When Sajita and Asmita first met, they had no idea they’d been living parallel lives.
Both shaped by the work of TEAR’s Christian partner Share and Care in Nepal, they shared a mutual passion for change in their communities. Sajita took on the role of mentor for Asmita, nurturing her through adolescence to become a local primary teacher. As Sajita’s mother had encouraged her daughter to pursue leadership, so Sajita encouraged Asmita to do the same.
Organisations like Share and Care facilitate these relationships by placing experienced and trained Social Mobilisers, like Sajita, where they are most needed.
About five years ago, we met in a women’s group (Sajita was the staff member who formed the group). Our group had received much help from Share and Care. I did a three day Participatory Research Action training with them as a volunteer. And about a year after we formed a group, I was elected the secretary of that group. The sisters (group members) nominated me for a scholarship so I could finish school. I was studying in Ninth (class) at the time. I have just finished Twelfth (class).
After the earthquake, we received many relief items from Share and Care. Just three days after the ‘quake, through the group, we received things like beaten rice, blankets, tents, and later, zinc sheets.
From the experience after the earthquake I got the opportunity to learn different things. I have developed self-confidence and now I can make conversation with people around me from that experience. I got the opportunity to work as a teacher in the school and I am very happy. In this profession I can stay at my home and can look after my home and can teach something to the kids and learn things from them too. I enjoy teaching. Through me the small kids can learn, and I can make their future bright.
We here have an illiterate community, so education is most important. Children are our future and they are like a small plant. We are the ones to water and nurture those plants.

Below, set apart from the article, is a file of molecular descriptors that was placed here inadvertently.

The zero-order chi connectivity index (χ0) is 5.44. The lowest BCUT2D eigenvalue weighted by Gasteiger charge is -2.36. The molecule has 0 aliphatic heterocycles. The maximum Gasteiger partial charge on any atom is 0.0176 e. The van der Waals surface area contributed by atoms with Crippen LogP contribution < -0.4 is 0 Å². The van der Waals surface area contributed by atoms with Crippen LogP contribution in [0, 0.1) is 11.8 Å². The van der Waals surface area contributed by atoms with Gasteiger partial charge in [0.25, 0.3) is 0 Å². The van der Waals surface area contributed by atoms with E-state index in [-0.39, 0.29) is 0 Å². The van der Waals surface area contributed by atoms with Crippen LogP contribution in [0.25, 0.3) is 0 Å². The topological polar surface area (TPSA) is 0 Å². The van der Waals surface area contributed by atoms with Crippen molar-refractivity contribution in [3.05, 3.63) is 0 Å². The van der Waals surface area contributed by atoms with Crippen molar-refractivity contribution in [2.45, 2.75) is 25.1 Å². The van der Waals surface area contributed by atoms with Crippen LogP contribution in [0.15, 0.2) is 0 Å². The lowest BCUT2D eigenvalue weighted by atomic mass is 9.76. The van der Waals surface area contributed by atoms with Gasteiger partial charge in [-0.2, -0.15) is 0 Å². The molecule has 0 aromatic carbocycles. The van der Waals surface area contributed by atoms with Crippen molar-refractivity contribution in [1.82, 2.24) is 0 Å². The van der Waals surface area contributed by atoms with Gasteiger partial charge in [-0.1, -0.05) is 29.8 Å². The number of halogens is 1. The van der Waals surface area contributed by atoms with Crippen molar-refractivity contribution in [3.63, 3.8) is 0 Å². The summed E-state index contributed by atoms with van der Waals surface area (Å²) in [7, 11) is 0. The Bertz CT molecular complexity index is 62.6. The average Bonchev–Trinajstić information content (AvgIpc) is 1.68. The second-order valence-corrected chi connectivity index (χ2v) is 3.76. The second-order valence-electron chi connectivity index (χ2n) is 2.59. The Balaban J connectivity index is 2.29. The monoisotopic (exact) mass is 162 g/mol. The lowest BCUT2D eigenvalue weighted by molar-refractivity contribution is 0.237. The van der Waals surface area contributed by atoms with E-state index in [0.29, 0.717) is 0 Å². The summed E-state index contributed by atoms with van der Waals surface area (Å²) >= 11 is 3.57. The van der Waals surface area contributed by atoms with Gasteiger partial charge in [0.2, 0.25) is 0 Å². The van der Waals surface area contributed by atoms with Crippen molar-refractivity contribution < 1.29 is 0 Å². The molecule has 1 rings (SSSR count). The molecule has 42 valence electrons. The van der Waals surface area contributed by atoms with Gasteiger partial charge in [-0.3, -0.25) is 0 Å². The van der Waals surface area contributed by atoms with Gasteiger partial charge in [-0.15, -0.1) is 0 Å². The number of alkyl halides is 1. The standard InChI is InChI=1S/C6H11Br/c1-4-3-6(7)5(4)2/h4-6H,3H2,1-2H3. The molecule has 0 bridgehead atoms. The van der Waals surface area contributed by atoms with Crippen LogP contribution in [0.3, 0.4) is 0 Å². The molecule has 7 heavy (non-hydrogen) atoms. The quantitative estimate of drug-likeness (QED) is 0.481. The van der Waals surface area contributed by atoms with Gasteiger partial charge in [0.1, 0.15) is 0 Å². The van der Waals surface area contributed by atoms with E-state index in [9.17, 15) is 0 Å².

Now I have finished high school, I want to do a Bachelor’s degree and teach and study side by side. I hope that after my Bachelor, my self-esteem will be high and I will be experienced.
I am from Sindhulpalchowk (Share and Care ran a project there until 2011, when the Nuwakot project began). When Share and Care was working there, and I was in ninth (class), a girls’ youth committee was formed. I was its chairperson. Our community saw different developments, and we saw that we young girls can help, how through our participation we could get community works done. We did community cleaning, road cleaning, water, and rallies. My mother was involved too. Seeing the good my mum was doing excited me for the community service sector.
When I was in tenth (class) Share and Care’s term was coming to an end. I wanted to work in this field and they suggested I go to Kathmandu to do their training. It took fifteen months and then I did on-the-job training. Now I am a Social Mobilisers on staff. I’ve worked in different villages getting experience.
I am proud of what we could do for people in immediate need. Then, it was hard to convince women to come to meetings. We had to go to individual houses to bring them to the group. Now they meet without our help. The other big change is that groups are linked to cooperatives, and they have been able to build a community building. Women gave their labour and people from every group gave money, sand and pebbles. Those women then unanimously won the local election. I think that will bring new positive changes.
As staff, we live together as family where we are working. We learn from our elders (at Share and Care) about how to serve. I have three main goals:
I plan to continue my studies, and continue to work too. I have dreams. If I develop experience, I can run a project on my own and serve the people in need.
Share and Care’s work in Nuwakot has recently drawn to a close, enabling them to begin work in a new project area.
Related projects have received support from the Australian Government through the Australian NGO Cooperation Program (ANCP).